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County faces attorney fee backlog

LAKE ANDES -- Charles Mix County is working on making a dent in collecting about $2.3 million in back court-appointed attorney fees owed by offenders.

County Auditor Angie Meyerink, who has been in office for four years, said the backlog extends to the 1980s. She inherited the problem when she took office and doesn't know how the backlog grew to seven figures.

Meyerink recently updated county commissioners on the situation.

"It's something I've been working on since I took office," she said. "It's something we have chosen to deal with at this time."

Bob Wilcox, South Dakota Association of County Commissioners executive director, said he was unaware of a county being owed as much as seven figures in outstanding court-appointed attorney fees.

"It's fair to say that it seems to be a major concern," he said.

Meyerink and her staff have been sifting through vouchers and creating files on each individual to track the amounts owed for a few months. She said recently that her office is about 75 percent finished with that task, with more than 1,000 files started.

The county has signed a contract for an undisclosed amount with National Collection Services in Sioux City to aid in the collection process.

Some problems complicating the collection process are that Meyerink's staff is discovering some individuals have inaccurate or out-of-date addresses. Some people have died.

One of the largest bills is from Becky Rose Johnson, who was sentenced to 70 years in prison for first-degree manslaughter in 2006. The majority of her $79,686 debt stems from that case, but that includes fees owed from other cases, Meyerink said.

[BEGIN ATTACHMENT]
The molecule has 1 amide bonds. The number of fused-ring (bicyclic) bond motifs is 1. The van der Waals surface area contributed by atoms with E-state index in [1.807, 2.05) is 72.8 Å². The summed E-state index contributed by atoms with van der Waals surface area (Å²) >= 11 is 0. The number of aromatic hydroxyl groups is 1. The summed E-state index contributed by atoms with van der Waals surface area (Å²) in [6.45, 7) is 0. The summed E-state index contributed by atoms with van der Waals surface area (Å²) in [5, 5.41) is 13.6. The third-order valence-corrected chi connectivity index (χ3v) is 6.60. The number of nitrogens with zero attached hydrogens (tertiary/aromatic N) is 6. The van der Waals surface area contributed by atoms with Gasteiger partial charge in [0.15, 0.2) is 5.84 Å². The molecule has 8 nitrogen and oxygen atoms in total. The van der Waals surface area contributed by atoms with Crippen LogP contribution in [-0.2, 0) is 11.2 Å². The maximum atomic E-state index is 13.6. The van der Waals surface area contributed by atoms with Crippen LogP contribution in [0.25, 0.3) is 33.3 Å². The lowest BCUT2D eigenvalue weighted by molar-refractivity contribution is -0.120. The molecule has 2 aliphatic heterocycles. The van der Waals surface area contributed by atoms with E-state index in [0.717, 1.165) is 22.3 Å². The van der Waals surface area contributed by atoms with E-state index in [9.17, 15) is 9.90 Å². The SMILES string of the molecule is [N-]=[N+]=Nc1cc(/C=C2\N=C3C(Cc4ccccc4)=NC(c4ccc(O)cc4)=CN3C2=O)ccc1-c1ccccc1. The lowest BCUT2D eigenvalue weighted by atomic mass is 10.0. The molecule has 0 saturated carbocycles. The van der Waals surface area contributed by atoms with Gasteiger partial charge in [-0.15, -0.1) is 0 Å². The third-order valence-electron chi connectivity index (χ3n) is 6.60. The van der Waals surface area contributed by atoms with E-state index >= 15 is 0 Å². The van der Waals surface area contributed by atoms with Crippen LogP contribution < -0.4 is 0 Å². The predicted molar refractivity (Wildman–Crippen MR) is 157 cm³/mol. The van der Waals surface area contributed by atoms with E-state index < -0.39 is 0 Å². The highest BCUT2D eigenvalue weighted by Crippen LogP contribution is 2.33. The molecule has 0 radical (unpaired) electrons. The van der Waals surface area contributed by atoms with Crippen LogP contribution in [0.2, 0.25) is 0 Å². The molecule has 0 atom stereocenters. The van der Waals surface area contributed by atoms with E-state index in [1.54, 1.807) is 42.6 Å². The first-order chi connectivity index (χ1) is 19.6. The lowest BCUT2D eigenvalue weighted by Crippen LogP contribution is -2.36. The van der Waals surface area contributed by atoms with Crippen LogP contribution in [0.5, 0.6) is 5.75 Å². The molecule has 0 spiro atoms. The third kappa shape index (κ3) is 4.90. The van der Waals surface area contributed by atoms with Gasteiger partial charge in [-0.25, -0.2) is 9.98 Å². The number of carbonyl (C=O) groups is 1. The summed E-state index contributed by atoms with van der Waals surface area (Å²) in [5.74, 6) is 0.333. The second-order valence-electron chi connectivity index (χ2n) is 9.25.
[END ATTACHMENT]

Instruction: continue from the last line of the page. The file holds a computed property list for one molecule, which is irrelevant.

The county submitted $57,018 in charges for court-appointed attorney fees to the state Catastrophic Legal Expense Relief Program to offset six claims made by two defense attorneys in Johnson's case, according to Kris Jacobsen, administrative assistant for the county commissioners association. The group administers the program.

The county has placed liens on real estate owned by debtors to create an opportunity to recover some of the funds, Meyerink said.

Part of any funds collected from liens that are paid off must be submitted to CLERP to reimburse counties that belong to the program, Jacobsen said. The most common way to collect money from liens is through the sale of property or acquiring inheritance money, she said.

"Rarely do we get money back," Jacobsen said.

Despite the minimal return, counties do the best they can to recover those funds, Wilcox said.

The county has been sending letters to debtors about the money they owe.

"We are making them aware they have a lien and (should) contact us to set up a payment schedule or remit payment," Meyerink said.

Some individuals are using payment plans, payroll deductions or even paying their fees in full.

On a recent Friday, one person paid off a $1,684 debt dating back to 1997, Meyerink said.

"We are going to turn over to the collection agency anything we have not collected," she said.

Keith Mushitz, county board chairman from Geddes, said the county has been using collection agencies as other counties have done.

"We are getting some fees (collected)," he said. "We can put a lien on their property and that's it. When people don't care, it doesn't make a lot of difference."